US ‘long-term interests’ in Afghanistan

America’s pressure on Afghanistan to sign a bilateral security deal, which authorizes an enduring US military presence, indicates that the US invaded the country Å“with long-term geostrategic interests,” says an anti-war activist.

As the 2014 pullout deadline of US forces from Afghanistan draws closer, the Pentagon has urged the Afghan government to sign a controversial security deal which President Hamid Karzai has so far refused to sign it demanding, among others, that the US military should first agree to a halt in airstrikes and night raids on Afghan homes killing civilians.

Å“The US has been much more involved geopolitically in Afghanistan than itâ„¢s ever been willing to acknowledged,” said Rick Rozoff from Stop NATO International.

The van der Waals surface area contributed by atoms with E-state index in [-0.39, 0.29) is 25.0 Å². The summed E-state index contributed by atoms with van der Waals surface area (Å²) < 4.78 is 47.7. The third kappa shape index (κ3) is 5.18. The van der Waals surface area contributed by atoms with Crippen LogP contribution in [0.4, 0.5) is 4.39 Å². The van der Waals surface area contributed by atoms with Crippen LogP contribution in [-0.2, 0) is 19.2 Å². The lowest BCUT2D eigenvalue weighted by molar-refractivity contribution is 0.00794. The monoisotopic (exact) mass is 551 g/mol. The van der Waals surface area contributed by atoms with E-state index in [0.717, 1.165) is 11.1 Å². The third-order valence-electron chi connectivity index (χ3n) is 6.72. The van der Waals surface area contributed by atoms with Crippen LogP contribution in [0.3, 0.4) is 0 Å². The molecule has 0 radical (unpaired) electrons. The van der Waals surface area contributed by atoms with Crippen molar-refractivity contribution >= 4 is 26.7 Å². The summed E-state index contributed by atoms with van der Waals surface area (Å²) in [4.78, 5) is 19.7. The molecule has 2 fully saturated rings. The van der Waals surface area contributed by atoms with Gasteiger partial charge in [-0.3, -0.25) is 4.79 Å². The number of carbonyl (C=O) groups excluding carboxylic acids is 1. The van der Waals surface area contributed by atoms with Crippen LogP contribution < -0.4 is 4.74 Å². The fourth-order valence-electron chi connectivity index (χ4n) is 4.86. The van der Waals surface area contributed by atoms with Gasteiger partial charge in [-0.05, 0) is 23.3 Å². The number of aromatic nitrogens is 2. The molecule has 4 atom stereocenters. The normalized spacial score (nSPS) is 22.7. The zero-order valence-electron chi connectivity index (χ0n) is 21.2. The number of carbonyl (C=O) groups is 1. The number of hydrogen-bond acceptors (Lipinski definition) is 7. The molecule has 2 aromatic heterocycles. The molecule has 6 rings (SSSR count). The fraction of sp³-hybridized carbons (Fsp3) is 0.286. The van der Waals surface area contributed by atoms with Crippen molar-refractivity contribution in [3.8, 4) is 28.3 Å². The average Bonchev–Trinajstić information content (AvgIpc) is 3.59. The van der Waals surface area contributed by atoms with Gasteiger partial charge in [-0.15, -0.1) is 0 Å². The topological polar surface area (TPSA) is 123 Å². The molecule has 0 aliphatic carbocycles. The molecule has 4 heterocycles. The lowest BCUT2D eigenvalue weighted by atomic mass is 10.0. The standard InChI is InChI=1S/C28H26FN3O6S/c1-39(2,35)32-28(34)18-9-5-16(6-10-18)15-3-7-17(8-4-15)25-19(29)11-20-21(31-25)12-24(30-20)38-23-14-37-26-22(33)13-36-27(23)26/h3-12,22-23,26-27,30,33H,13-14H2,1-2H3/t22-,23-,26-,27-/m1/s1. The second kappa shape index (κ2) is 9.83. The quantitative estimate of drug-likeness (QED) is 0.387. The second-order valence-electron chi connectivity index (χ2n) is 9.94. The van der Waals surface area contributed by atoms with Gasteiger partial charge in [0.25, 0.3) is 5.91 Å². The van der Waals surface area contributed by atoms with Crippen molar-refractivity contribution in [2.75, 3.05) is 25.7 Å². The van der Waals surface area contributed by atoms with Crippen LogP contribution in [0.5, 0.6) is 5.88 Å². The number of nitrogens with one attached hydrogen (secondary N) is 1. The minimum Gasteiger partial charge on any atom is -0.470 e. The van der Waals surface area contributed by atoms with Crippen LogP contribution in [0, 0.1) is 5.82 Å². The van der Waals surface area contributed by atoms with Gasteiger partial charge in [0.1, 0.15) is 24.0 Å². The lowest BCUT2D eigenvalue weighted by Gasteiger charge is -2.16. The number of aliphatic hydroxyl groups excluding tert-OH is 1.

The US seeks to keep forces in Afghanistan for its own Å“geopolitical interest,” Rozoff told Press TV in a phone interview on Tuesday. Å“The purpose is not to ensure the security and the wellbeing of the Afghan people,” he noted.

Despite pressures from Washington, Kabul has declined to sign the Bilateral Security Agreement (BSA), which will allow thousands of US troops to stay in Afghanistan for up to a decade beyond 2014.

Washington has repeatedly said if the deal is not signed, it will have to pull its entire force of some 44,500 troops out of Afghanistan by the end 2014, warning that the pullout could destabilize the war-stricken country.

The US efforts to force the Afghan government to sign the agreement come as a recent CNN/ORC International survey shows Americaâ„¢s longest war has become its most unpopular one as well.


With permission
Source: Press TV